At the end of April 1946, I got my clothes and other items together and checked out of the local Burgeramt (‘Residents Registration Office’) which in this case the Burgermeister’s office. The daughter of the elderly lady from the Mercedes truck generously gave me a set of lady’s skiing trousers (which might sound a bit strange but I didn’t care as I had no long trousers at all), and a leather hunting bag. The farmer’s wife also gave me a 4kg loaf of bread and twenty eggs. According to an old superstition, she cut off the first slice of bread as to do otherwise meant bad luck. The Burgermeister offered to take me to the railway station, but I took the bus. I was, however, very grateful for the offer as the Burgermeister was a busy man and had other tasks to be going on with. I thanked him sincerely as he had been as helpful as anyone could have expected him to be during my stay. From there I went up to the main street and caught the bus to the main train station in Dinkelsbühl.


Despite our initial deal, Manfred didn’t follow me to Bielefeld. We eventually said our goodbyes and I didn’t see him again. I heard later that he was reunited with his family in October 1946 and he ended up in what became East Germany.


At the time one couldn’t book a ticket directly to your destination if that destination was over a long distance. Like the mail, personal transport was dependent on how much war damage existed on the roads, bridges and railway lines between you and your journey's end. So, in the first instance, I could only book a ticket to Nuremberg. Having bought my ticket, by chance I ran into a family who had also been in the Marienbad refugee camp. They were two boys, one of whom was called Wolfgang, and a woman and had been in the truck next to ours while we had been on the road in the Sudetenland. So, we kept each other company through the train journey from Dinkelsbühl to Nuremberg.




My travel companions and I arrived in Nuremberg in the evening. Tired and hungry, the rest of us thought we would see if we could find a meal or hot tea at the local Red Cross. Halfway to the Red Cross station – which wasn’t far from the main Nuremberg train station – we were stopped by a US army Lieutenant and a German civilian in a trench coat. They asked Wolfgang to go with them. He wasn’t keen to join them but rather stupidly I encouraged him as my previous experience with the Americans had been that if you helped them out they would give you some form of reward, like chocolate or cigarettes. I then followed the three of them hoping to also pick-up some goods. What I hadn’t initially noticed was that there were two US army trucks and two jeeps parked just outside the train station. The two jeeps were each armed with a mounted machine-gun and they ‘bookended’ the two trucks. Although I tried to disengage myself at that point, it was too late and the German in the trench coat insisted I remain with them. We were put on one of the US army trucks which was already full with some young men who looked a bit ‘rough’ to me. From there we were taken to the Nuremberg ‘Palace of Justice’ which was the very same building where the International Military Tribunal was then conducting the war crimes trials against the Nazi leadership.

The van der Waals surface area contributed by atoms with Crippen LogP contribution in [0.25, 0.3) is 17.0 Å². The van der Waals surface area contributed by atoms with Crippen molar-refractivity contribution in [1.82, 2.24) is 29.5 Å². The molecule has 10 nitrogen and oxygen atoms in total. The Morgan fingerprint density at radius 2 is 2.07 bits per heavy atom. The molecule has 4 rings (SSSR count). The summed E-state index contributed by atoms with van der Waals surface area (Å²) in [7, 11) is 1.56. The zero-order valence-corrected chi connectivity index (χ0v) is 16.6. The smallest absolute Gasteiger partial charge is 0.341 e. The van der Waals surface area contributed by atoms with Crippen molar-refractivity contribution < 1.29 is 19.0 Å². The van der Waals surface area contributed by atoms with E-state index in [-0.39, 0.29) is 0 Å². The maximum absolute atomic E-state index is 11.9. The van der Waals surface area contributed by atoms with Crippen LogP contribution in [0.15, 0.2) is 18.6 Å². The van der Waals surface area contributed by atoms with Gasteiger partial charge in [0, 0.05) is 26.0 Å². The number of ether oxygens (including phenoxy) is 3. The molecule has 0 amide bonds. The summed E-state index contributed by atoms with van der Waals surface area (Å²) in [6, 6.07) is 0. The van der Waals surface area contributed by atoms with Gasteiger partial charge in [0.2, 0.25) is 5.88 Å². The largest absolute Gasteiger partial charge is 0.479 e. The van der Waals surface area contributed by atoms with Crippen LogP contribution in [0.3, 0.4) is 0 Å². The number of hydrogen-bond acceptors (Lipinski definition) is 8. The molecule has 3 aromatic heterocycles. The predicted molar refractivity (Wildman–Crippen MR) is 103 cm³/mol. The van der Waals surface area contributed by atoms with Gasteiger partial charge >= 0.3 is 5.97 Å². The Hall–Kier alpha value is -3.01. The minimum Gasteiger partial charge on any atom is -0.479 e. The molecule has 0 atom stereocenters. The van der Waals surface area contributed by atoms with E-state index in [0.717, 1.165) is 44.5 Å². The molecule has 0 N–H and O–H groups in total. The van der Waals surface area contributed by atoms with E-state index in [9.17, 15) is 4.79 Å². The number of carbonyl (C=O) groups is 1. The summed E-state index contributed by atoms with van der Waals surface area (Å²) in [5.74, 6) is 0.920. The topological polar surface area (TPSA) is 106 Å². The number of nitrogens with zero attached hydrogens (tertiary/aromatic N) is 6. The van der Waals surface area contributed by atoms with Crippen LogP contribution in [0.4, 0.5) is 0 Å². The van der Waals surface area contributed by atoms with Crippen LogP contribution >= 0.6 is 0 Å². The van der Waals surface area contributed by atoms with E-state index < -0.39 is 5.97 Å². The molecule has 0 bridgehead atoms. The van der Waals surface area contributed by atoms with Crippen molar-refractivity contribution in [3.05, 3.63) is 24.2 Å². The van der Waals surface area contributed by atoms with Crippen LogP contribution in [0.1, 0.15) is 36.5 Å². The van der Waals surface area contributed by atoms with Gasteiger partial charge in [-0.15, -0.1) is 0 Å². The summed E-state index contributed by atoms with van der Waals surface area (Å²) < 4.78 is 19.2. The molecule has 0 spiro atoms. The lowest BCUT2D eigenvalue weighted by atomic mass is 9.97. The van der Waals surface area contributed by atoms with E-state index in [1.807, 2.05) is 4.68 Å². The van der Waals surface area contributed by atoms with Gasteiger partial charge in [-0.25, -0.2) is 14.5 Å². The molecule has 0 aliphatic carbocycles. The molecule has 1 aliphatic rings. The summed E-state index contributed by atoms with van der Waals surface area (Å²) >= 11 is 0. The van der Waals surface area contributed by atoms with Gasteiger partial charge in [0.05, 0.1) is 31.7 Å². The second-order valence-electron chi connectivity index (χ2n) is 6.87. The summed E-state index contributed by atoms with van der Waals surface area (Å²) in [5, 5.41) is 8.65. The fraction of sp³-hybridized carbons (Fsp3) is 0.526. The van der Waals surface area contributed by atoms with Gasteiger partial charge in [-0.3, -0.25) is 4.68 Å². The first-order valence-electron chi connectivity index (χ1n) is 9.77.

The Hauptbahnhof (main train station) in Nuremberg, pictured in 2005, where I was effectively arrested.



We were taken the Sub-Regional Office for the US Counter Intelligence Corps (CIC) which was within the compound behind the ‘Palace of Justice’. At first we were interrogated individually. This included being stripped naked to see if we had any tattoos that may have indicted SS membership.lix Our clothes were also searched.